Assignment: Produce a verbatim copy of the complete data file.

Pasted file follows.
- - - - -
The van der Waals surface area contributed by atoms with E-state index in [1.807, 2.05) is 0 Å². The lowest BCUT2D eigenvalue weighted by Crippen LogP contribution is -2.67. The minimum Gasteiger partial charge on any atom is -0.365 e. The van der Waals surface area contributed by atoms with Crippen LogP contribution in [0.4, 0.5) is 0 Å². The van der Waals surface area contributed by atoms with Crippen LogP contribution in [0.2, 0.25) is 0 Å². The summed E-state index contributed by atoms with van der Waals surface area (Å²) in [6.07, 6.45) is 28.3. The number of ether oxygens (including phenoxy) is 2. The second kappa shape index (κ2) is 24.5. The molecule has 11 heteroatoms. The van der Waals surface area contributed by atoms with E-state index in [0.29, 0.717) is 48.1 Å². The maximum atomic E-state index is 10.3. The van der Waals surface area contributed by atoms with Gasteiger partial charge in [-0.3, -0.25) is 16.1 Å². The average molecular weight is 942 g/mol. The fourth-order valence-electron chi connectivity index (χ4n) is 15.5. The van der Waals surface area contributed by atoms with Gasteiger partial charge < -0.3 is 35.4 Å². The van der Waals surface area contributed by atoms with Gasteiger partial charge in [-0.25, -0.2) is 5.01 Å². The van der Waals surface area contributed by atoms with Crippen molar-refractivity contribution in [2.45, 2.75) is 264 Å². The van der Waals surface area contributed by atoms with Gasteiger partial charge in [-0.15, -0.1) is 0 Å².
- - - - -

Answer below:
The van der Waals surface area contributed by atoms with E-state index in [1.807, 2.05) is 0 Å². The lowest BCUT2D eigenvalue weighted by Crippen LogP contribution is -2.67. The minimum Gasteiger partial charge on any atom is -0.365 e. The van der Waals surface area contributed by atoms with Crippen LogP contribution in [0.4, 0.5) is 0 Å². The van der Waals surface area contributed by atoms with Crippen LogP contribution in [0.2, 0.25) is 0 Å². The summed E-state index contributed by atoms with van der Waals surface area (Å²) in [6.07, 6.45) is 28.3. The number of ether oxygens (including phenoxy) is 2. The second kappa shape index (κ2) is 24.5. The molecule has 11 heteroatoms. The van der Waals surface area contributed by atoms with E-state index in [0.29, 0.717) is 48.1 Å². The maximum atomic E-state index is 10.3. The van der Waals surface area contributed by atoms with Gasteiger partial charge in [-0.3, -0.25) is 16.1 Å². The average molecular weight is 942 g/mol. The fourth-order valence-electron chi connectivity index (χ4n) is 15.5. The van der Waals surface area contributed by atoms with Gasteiger partial charge < -0.3 is 35.4 Å². The van der Waals surface area contributed by atoms with Gasteiger partial charge in [-0.25, -0.2) is 5.01 Å². The van der Waals surface area contributed by atoms with Crippen molar-refractivity contribution in [2.45, 2.75) is 264 Å². The van der Waals surface area contributed by atoms with Gasteiger partial charge in [-0.15, -0.1) is 0 Å².